Emotional biases influence the way we feel. It is unwise to tell someone, “Don’t feel that way.” Instead, emotional biases, such as loss aversion, may be best considered in the portfolio recommendation and investment management phase. One suggestion is to develop a risk policy or a checklist of specific action items to implement should the market go down 15 percent, 25 percent, etc. There is still a chance that emotion may influence clients to abandon the risk policy, but advisers creating a risk policy will have increased the odds of helping clients buy low. The reverse strategy can be used to help clients sell high.
Advisers may also want to consider incorporating non-correlated assets into the portfolio to reduce volatility, thereby moderating the influence of emotional biases.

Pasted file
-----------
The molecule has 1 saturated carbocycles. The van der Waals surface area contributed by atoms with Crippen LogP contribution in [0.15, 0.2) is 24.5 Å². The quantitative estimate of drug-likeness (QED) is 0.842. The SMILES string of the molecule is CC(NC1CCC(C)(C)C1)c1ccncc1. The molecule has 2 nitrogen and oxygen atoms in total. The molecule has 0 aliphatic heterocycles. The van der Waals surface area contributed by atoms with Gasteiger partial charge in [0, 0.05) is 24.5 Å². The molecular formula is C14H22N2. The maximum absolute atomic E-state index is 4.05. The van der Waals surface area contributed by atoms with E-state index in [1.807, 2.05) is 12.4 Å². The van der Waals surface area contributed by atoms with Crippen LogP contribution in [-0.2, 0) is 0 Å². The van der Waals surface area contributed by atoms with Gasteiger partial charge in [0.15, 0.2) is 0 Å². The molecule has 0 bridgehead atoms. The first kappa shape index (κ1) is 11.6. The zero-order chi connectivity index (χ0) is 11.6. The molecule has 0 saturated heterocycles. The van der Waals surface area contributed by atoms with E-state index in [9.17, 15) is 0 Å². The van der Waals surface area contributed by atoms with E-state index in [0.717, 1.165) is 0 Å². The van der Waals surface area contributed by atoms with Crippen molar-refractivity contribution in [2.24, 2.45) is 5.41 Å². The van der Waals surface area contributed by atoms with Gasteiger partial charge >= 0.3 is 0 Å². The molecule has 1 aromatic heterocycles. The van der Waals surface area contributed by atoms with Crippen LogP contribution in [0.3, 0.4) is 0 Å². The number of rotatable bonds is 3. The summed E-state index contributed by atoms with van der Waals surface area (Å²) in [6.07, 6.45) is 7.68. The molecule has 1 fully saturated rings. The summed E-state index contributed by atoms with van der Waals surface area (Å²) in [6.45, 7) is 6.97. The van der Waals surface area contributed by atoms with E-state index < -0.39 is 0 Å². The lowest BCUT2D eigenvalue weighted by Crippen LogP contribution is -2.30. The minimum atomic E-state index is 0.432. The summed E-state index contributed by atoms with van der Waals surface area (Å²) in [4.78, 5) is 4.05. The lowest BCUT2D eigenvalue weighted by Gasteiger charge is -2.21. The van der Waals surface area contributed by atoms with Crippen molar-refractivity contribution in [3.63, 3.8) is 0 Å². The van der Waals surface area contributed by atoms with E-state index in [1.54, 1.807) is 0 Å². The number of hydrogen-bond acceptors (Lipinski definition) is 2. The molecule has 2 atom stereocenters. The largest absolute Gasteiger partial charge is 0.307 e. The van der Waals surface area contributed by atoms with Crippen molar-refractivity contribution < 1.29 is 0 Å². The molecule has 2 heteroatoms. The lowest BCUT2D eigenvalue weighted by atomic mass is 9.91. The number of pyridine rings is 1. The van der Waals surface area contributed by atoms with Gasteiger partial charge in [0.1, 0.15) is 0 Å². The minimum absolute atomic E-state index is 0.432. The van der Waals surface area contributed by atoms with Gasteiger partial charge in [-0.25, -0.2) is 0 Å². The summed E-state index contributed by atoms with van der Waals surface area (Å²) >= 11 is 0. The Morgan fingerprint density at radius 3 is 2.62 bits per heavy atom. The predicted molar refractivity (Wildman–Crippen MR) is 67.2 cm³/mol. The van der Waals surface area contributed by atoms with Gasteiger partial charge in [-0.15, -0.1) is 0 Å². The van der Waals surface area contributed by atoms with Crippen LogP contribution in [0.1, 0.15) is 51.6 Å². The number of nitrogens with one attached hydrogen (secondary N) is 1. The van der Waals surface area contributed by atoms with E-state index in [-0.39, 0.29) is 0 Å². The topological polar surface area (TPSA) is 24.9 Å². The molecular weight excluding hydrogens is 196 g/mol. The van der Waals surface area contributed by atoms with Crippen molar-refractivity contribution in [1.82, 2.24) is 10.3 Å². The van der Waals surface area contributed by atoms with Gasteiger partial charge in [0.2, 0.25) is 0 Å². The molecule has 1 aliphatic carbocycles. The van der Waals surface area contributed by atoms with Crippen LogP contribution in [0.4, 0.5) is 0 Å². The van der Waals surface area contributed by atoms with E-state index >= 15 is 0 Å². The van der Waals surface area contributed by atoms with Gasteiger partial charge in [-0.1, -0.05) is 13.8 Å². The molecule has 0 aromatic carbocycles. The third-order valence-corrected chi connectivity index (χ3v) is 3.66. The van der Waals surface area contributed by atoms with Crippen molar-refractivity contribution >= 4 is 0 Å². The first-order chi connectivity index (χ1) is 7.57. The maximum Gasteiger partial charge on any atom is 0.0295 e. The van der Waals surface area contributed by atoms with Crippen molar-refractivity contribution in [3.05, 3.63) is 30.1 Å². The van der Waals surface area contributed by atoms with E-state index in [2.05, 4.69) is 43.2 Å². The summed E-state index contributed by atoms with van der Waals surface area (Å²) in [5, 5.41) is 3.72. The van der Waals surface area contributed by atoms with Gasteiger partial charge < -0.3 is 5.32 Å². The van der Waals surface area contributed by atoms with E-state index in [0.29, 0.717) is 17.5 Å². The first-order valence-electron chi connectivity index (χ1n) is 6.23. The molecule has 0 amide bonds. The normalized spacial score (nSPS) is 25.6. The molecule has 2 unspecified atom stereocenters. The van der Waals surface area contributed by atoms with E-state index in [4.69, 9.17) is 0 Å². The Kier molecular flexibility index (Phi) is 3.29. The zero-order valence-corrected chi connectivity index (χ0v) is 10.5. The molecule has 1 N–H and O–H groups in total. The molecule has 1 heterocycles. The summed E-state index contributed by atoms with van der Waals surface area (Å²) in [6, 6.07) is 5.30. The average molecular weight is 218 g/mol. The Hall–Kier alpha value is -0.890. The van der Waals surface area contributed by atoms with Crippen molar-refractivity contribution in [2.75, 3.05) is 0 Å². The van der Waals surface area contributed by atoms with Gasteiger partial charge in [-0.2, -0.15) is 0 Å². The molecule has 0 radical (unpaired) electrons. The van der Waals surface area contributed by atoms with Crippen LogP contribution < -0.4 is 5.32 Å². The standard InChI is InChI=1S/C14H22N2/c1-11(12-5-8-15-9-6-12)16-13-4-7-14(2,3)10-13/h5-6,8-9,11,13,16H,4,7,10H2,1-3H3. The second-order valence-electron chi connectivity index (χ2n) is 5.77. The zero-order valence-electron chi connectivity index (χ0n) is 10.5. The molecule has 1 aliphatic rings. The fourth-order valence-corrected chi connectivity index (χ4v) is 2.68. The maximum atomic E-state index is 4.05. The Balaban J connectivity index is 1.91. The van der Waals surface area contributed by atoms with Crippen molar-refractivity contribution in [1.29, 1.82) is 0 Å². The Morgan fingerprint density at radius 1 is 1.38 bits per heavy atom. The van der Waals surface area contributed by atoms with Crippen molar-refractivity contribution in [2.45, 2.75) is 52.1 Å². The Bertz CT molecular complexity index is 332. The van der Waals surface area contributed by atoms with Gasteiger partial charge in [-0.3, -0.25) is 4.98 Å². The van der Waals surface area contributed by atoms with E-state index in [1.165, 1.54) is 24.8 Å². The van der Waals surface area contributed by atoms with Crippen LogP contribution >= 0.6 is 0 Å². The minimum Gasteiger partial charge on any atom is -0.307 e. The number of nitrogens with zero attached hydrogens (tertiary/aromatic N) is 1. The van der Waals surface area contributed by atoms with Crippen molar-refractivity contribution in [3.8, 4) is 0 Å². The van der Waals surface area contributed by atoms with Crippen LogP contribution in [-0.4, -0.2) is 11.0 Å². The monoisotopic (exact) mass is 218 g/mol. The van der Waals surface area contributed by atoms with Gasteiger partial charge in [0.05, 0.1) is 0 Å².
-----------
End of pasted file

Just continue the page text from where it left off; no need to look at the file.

Lastly, advisers could recommend assets that provide some sort of guarantee or income protection irrespective of future market performance, giving loss-averse clients the security they need to maintain the investment plan.
Understanding Provides Value
The financial industry has been experiencing significant margin compression. Many firms are battling over how low their ETF fees are; Vanguard is currently the largest mutual fund distributor by assets under management. Investors may be tempted to go with the lowest price fund; however, low fees don’t make much of a difference if investors cannot “control the urges.”
Financial advisers can add tremendous value to their clients by understanding what biases influence them and helping to reduce the influence of such biases. In a highly commoditized industry, understanding who people really are and what makes them tick is a differentiating factor. A deeper understanding of investor behavior will empower financial advisers to help clients achieve their financial goals, despite their biases.